Reading Taylor’s book in 2020 is a rather bittersweet experience. When Toronto Theatres was published in 2014, many of Toronto’s movie houses were already nothing more than a memory, due in part to Netflix and other streaming and downloading services . Today, the few theatres that have survived are, thanks to Covid-19, in grave danger of becoming extinct.

Photo Caption: The Metro theatre opened in 1939, just before WW2. In 1978, the movie palace began showing soft-core “adult” films. The Metro closed its doors in 2013 and I managed to snap this photo of its marquee just before it came down in 2014. Today, the Metro is a rock climbing venue. (P.S. Isn’t my boyfriend cute?)

Taylor’s book has brought back movie-going memories of my own. The first film that I ever saw in a theatre was Gremlins (1984) at the Cineplex Eaton Centre. My sister had been so frightened by the scene where Spike (the leader of the Gremlins) leaps out of a Christmas tree that she jumped sky high out of her seat. “That’s it!” my exasperated father exclaimed. “We’re going home!”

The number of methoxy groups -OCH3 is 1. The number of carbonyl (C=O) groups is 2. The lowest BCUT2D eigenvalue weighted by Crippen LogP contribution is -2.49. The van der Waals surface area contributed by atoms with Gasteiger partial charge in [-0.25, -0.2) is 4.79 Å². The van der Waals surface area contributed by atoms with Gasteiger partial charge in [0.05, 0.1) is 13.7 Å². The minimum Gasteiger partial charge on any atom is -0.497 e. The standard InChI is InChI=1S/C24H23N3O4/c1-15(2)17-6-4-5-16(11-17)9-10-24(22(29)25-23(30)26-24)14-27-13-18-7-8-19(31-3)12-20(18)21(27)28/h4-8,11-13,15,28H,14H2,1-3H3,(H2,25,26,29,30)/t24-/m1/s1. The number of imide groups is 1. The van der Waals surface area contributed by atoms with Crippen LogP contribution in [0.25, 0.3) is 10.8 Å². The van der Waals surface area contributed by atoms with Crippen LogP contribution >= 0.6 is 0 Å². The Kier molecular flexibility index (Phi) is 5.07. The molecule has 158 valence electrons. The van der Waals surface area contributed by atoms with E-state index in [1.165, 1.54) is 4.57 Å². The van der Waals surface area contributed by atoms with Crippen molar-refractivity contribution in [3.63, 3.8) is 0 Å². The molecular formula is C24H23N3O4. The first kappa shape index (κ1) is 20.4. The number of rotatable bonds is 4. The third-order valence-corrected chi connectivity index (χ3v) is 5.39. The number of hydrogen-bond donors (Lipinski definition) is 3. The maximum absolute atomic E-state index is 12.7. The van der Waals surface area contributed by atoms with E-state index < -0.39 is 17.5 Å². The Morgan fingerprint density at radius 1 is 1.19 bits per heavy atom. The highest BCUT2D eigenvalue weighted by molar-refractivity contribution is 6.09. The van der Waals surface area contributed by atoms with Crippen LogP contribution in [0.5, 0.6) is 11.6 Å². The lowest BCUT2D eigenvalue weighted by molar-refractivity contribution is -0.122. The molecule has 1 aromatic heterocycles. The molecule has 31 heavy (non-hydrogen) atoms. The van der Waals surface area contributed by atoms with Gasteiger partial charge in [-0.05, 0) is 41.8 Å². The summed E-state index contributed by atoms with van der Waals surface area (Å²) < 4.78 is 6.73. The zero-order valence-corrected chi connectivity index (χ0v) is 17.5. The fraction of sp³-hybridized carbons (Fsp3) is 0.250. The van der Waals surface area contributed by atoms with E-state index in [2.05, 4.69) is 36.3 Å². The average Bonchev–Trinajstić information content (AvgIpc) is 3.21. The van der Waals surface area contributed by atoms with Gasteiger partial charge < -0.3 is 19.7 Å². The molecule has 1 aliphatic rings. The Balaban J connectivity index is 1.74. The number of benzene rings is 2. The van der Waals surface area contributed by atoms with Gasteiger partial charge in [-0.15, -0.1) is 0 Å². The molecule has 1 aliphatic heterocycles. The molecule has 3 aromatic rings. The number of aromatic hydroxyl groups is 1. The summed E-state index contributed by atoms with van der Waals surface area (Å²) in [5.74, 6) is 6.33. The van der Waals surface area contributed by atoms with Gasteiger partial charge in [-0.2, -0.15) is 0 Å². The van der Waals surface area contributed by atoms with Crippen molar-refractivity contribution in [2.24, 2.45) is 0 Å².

I feigned annoyance at my sister for causing me to miss the rest of the movie but the truth was that I was petrified of the “little green monsters” too. For at least the next five years, I would sleep with the covers pulled tightly over my head so that the gremlins couldn’t get me.

Another cherished movie memory was seeing Jurassic Park at the Sherway Cineplex in 1993. If you were born after 1995, you probably won’t understand but at the time movie-goers had seen nothing like this: we were watching actual dinosaurs! Well, it felt like it anyway. I remember gaping at the screen, mouth open, in wonderment. It was magical and it was an experience that I shared with my best friend and a room full of popcorn munching strangers. Magical. Experience. You won’t get that sitting on your couch streaming Neflix.